together so well its unbelievable. Yurumerumo is also doing crazy things with genre-bending space pop and noise rock lately and look like they’ll be completely on fire this year. I’m also really liking the whole Akiba metal/grind subgenre that Kiba of Akiba and Go-Zen are doing and we had a chance to play with the ambient death metal band Cohol a couple months back and I was totally blown away by how heavy they were. Maybe my expectations are just too low but its unusual for me to go to a show and not see at least a couple of groups that totally blow me away – its a huge motivating factor to keep pushing Necroma to progress as well because everyone else is moving forward full speed ahead.
What are you using to produce the tracks and how many collaborators do you have at any one time?
At the moment I’m working with Al-Kamar from Kanagawa, Japan and Dan Terminus from France to do our backing tracks. Musically my background is more in mixing live shows so with some of the new songs I’m trying my hand
at mixing down the tracks on this side – I’m not nearly good enough at any kind of instrument to do the actual instrumental parts for the songs. We’re also going to be collaborating with a few bands in the near future like Momoziri Tokyo Television and Disgunder. We’re going to hit 2015 running and are planning on introducing a bunch of new songs over the next month or two.
What have you learned from working with the girls?
The members are awesome to work with because they all bring their own experience and skills into the group – Kakizaki was in another idol group before she joined Necroma so she’s great at helping the other girls get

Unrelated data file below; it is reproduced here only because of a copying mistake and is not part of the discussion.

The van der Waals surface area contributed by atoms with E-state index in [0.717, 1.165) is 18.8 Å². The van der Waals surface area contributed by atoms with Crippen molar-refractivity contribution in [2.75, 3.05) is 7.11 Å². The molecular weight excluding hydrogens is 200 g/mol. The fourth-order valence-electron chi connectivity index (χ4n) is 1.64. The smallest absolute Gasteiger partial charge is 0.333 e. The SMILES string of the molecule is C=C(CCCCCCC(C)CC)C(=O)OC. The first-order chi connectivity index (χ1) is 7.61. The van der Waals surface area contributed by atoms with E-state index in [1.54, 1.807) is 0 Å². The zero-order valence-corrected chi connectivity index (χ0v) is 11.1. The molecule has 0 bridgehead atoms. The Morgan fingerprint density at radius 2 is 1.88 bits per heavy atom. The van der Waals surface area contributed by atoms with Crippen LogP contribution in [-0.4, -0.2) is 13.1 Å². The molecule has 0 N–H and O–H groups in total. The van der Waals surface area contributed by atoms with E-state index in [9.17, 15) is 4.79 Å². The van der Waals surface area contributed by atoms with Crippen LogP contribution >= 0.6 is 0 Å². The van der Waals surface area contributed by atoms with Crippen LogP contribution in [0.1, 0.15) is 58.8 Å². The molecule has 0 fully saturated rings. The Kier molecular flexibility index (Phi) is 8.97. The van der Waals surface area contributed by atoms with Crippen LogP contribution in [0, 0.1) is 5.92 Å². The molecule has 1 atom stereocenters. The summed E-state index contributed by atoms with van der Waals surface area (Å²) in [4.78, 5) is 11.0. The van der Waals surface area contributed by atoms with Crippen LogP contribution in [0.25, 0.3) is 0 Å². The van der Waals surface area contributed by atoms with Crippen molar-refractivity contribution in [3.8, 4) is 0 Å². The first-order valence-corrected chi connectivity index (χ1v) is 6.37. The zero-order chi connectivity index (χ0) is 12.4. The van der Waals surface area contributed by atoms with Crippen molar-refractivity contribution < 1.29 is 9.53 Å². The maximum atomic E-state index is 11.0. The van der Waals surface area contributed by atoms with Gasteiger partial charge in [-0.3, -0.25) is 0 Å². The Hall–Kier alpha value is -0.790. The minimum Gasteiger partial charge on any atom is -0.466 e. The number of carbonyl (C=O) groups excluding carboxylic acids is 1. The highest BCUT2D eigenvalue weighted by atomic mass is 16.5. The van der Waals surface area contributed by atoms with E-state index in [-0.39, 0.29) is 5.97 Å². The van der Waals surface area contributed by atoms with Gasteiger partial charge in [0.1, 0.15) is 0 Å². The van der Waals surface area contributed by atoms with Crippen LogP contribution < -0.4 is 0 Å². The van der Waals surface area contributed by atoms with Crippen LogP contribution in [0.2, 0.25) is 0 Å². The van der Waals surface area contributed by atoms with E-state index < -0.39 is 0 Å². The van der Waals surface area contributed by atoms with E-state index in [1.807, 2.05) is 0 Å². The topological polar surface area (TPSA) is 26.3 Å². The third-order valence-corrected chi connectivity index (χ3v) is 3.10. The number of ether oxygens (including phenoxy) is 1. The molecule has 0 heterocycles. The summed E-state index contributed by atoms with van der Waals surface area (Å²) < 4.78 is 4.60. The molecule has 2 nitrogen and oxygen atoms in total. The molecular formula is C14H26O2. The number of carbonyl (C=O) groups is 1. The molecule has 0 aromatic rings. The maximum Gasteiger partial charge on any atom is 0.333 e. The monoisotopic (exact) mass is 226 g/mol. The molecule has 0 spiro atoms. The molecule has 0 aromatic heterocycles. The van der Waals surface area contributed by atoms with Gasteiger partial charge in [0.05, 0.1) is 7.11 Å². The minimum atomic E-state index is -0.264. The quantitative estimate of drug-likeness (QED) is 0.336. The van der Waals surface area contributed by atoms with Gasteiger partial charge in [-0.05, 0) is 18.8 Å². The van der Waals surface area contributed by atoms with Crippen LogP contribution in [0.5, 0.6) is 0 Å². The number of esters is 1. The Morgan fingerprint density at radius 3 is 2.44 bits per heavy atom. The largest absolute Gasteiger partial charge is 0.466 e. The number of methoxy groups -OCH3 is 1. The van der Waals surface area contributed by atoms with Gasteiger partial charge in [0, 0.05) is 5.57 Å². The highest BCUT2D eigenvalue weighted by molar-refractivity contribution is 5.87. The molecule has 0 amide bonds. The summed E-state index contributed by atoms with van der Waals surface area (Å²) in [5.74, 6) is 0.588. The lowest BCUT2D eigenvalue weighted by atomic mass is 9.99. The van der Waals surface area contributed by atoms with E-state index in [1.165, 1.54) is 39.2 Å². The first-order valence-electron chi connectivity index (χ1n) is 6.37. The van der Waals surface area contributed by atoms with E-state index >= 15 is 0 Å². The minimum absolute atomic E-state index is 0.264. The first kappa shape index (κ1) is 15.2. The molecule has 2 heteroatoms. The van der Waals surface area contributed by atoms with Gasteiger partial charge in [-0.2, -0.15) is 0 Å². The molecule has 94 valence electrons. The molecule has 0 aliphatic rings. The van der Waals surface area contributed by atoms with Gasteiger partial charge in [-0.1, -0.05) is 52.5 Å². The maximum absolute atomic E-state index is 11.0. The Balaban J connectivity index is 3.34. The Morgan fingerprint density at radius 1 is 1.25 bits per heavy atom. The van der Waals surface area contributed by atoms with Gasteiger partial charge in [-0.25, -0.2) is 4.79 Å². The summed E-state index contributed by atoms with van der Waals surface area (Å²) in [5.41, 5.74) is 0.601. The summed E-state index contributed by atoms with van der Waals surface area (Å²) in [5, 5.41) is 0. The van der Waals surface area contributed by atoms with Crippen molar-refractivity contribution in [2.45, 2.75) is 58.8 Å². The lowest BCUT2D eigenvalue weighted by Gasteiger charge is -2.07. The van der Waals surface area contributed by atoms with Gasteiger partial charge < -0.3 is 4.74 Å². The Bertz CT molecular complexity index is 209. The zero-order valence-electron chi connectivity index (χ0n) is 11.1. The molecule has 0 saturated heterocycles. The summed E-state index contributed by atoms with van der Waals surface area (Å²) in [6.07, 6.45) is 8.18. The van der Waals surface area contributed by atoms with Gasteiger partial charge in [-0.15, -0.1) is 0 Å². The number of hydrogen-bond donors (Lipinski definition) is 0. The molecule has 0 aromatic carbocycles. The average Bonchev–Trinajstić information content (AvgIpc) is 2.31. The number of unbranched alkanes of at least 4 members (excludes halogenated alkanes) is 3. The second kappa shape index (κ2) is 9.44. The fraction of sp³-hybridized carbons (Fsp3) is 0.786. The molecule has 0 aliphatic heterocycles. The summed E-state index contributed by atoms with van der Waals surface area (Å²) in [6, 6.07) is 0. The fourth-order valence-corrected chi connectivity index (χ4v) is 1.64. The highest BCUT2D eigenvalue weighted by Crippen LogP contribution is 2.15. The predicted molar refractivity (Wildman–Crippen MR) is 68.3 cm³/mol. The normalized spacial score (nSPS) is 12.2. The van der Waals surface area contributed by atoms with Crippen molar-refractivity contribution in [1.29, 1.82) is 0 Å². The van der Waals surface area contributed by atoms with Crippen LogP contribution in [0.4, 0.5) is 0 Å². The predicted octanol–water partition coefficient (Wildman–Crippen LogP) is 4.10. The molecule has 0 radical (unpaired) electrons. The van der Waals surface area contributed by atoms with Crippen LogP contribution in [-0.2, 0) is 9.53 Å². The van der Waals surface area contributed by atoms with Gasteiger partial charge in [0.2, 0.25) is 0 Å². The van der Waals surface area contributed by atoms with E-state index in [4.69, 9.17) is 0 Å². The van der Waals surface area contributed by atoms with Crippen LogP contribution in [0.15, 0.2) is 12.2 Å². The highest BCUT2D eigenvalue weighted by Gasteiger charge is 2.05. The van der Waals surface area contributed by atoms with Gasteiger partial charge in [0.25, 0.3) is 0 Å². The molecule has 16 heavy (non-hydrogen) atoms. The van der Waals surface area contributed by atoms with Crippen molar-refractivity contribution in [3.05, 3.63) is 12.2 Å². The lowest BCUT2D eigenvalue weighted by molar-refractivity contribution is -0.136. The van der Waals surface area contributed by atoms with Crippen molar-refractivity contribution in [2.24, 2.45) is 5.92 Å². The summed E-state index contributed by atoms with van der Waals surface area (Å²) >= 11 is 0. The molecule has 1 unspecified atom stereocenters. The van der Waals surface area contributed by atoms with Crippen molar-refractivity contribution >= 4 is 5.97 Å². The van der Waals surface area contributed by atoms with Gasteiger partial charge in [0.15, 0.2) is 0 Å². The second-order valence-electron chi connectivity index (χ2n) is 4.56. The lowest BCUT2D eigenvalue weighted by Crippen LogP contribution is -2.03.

used to the whole concept of being in an idol group and what to expect at shows. She’s also really good at choreography and helps immensely when we’re working out dance routines. Sari did ballet as well as theater so she’s awesome at bringing non-standard idol choreography in to the mix and helping to push our overall performance level. But overall its been really humbling to be able to work with members who take the whole project so seriously – I know a lot of other guys who produce units or are involved in some aspect of the idol scene and I know from their experience how thankful I should be for such a great group of members.
Do the girls assist with songwriting?
Definitely – our overall song production process generally goes like this – I’ll talk with the songwriters and we’ll hammer out ideas for what the song should sound like, what the progression should be like, etc. Once we arrive at a more or less final version of the song itself I’ll put together a rough set of lyrics and vocal melodies and then run through it with the members to see how it all fits together. We’ll go through the vocals and improve the rough melodies, add some new elements and polish up the lyrics. Since Japanese is my second language there will usually be a few phrases or lyrics that could flow better or convey the image we’re trying to present more succinctly so the members are a huge help there. Almost all of the choreography is also done by the members themselves.
Traditionally in an idol unit the members are handed a totally complete song with complete choreography and basically told to copy what they’ve been handed. But what’s been most successful for us (and quite a few other groups, recently) has been for the members to be more involved in the process of putting the songs and performance together. The members are much happier because their own ideas and concepts can be brought into the performance and I’m happier because it leads to songs that are way better than anything I could have put together on my own.
How are the concepts for the videos arrived at?